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Data Mart

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In this article at OpenGenus, we will learn about the concept of a Data Mart. A data mart is a simplified or condensed version of a data warehouse. It has faster data retrieval and provides data required by a specific department or line of business within an organization.

Table of contents:

  1. What is a Data Mart?
  2. What does a Data Mart do?
  3. Data Marts vs Data Warehouses
  4. Data Mart Structures (Schemas)
  5. Types of Data Marts
  6. Benefits of Data Marts
  7. Disadvantages of Data Marts
  8. Data Marts Use Cases

What is a Data Mart?

A data mart is a subset of a data warehouse. It offers better querying speed for analysts as it naturally contains fewer data. It is an access pattern specific to data warehouse environments to retrieve client-facing data. Additionally, data mart sources can include internal operational systems, external data, and a central data warehouse.

What does a Data Mart do?

Unlike transactional databases, for example PostgreSQL and MySQL, that are designed to be updated, data marts and data warehouses are read-only.

Data marts are efficient and cost-effective as a centralized place to store organized data before reports, dashboards, and visualizations are created.

A data mart provides easy access to data oriented towards a single department or line of business, such as sales, finance, or marketing. Thus, a data mart is committed to a specific business function. In addition, multiple data marts could be used to derive specific information for a business unit.


Data Mart vs Data Warehouse

Data Mart Data Warehouse
A single subject or functional organization area Enterprise-wide repository of disparate data sources
No preference between a normalized and denormalized
Denormalized for quicker data querying and read performance
Typically summarized data Raw data, metadata, and summary data
Integrates specific data relating to the functional
Integrates data from multiple sources
Smaller data storage (< 100GB) Larger data storage (> 100GB)
Analyzes smaller datasets for a particular subject
to support analytics and BI
Analyzes large complex enterprise-wide datasets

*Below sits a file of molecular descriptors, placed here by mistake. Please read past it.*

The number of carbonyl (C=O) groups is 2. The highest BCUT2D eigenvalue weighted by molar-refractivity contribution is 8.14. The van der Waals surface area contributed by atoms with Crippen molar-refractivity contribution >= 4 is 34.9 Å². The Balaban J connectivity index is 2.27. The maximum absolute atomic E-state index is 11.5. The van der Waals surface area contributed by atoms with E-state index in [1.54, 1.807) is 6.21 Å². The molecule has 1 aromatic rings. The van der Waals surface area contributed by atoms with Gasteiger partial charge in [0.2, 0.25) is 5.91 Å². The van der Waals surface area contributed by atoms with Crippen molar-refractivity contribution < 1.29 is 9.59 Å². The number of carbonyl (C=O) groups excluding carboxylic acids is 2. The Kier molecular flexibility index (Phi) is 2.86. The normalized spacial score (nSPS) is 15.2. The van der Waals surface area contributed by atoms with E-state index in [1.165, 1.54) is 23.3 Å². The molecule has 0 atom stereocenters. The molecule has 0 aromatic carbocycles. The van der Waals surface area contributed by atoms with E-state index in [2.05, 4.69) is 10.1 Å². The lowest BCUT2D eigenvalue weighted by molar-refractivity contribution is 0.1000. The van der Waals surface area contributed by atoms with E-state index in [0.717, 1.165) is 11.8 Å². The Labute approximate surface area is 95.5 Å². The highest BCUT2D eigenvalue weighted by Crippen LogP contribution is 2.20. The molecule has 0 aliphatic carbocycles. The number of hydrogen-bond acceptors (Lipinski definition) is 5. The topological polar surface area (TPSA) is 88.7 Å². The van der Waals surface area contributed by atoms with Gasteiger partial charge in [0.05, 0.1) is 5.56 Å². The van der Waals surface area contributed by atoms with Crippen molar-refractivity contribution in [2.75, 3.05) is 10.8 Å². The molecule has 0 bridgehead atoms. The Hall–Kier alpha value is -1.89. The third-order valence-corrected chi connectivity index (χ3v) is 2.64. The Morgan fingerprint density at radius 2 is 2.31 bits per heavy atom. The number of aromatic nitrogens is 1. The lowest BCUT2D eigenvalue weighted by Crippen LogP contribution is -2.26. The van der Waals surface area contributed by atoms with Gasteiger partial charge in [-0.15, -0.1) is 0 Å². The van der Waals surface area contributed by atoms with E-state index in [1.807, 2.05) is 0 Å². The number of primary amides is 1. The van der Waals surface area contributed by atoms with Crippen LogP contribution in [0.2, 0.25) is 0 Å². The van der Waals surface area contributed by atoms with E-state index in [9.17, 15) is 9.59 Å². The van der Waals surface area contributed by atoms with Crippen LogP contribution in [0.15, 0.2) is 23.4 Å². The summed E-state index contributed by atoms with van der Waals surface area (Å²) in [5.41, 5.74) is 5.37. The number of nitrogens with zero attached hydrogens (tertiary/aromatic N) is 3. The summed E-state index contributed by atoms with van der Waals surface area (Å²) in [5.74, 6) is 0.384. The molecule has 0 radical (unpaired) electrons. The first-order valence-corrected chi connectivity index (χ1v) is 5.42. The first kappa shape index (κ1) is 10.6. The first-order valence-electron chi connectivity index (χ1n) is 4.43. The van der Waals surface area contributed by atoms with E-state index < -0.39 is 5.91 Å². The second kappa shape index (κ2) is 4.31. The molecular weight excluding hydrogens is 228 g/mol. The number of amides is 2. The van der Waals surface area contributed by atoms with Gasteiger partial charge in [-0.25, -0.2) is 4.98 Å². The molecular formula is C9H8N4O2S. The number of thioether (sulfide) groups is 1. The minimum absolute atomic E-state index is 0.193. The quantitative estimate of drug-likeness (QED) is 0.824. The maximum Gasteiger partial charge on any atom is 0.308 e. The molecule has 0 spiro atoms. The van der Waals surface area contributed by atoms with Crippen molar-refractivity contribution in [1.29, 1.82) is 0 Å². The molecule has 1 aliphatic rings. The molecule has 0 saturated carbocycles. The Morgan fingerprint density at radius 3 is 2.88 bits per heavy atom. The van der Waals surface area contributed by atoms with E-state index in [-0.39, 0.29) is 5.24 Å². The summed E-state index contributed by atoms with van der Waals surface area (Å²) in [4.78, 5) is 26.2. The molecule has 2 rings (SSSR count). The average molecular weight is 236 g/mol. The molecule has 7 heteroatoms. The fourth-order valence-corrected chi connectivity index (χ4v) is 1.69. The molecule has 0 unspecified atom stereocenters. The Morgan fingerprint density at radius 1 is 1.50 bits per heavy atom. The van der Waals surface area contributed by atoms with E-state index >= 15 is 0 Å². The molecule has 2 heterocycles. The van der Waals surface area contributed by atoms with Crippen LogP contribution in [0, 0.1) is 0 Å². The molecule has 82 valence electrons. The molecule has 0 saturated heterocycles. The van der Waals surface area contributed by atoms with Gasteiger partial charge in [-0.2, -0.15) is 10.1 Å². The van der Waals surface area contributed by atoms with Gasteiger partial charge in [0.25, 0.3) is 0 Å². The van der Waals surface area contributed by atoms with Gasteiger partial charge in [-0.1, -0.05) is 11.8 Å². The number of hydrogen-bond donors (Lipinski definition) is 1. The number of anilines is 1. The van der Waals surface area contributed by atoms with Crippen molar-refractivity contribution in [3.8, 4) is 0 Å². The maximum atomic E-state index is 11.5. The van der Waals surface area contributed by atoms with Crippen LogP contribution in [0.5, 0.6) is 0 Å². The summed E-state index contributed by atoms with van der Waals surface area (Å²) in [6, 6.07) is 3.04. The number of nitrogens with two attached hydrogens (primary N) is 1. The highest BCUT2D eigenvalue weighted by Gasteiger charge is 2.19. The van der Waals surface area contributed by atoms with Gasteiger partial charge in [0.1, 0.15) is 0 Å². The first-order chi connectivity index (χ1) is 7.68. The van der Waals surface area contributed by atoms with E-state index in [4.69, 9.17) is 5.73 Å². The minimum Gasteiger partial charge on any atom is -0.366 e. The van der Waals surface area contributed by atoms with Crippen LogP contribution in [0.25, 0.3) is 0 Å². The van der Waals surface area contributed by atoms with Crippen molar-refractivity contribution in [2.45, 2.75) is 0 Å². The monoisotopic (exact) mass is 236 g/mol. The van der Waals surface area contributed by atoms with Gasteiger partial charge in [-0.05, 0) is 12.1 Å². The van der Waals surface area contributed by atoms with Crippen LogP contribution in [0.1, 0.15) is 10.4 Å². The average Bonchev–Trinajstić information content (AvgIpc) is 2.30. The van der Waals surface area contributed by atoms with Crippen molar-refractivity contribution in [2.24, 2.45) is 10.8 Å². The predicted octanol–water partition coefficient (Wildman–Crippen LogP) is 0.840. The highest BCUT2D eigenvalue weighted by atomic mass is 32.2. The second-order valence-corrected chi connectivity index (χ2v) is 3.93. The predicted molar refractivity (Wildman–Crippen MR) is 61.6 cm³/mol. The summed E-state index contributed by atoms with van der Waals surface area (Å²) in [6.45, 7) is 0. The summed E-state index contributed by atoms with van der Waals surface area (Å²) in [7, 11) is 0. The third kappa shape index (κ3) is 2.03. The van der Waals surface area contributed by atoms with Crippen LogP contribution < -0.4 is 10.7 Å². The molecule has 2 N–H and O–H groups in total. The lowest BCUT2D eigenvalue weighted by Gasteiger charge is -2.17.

to support data mining, BI, AI
and machine learning, etc
Built focused on dimensional model using schemas
like star and snowflake
Feeds dimensional models
Easier data governance since data is partitioned
Requires strict governance rules and systems
to access data
Cost >= $10K Cost >= 100K, much less if on cloud
3~6 mo of setup time >= 1 year for on-premises warehouses,
much less time if on cloud
For tactical decision-making For strategic decision-making

Types of Data Mart

There are 3 main types of data marts:

1. Dependent Data Marts

A dependent data mart is created by extracting a subset of data from a data warehouse. Next, the data is structured that is optimized for the needs of a specific department or business unit. It is a top-down structure that all the enterprise data is stored in a central location.


Any changes made to the data warehouse automatically reflects in its dependent data mart. Furthermore, dependent data marts are usually built using the same architecture as the data warehouse and may use the same data modeling techniques, such as star schema or snowflake schema.

2. Independent Data Marts

An independent data mart is built and updated separately from data warehouses. Data is extracted from internal or external sources and loaded to the independent data mart. It's usually constructed utilizing dimensional modeling techniques.


3. Hybrid Data Marts

A hybrid data mart is a combination of dependent and independent data marts. It uses data from data warehouses and external data sources. When data warehouses alone can't fulfill specific data needs, a hybrid data mart is applied.


Data Mart Schemas (Structures)

A data mart structure (schema) is a subject-oriented relational database that stores data in tables. It represents how data relates logically within a data warehouse.

Data marts are structured in a multi-dimensional schema that defines rules for how data warehouses manage the names, descriptions, associated data items, and aggregates within a data warehouse. They works as blueprints for data analysis. Star and Snowflake schemas are types of warehouse schema that describe different logical arrangements of data.

There are 3 popular design schemas for data marts:

1. Star Schema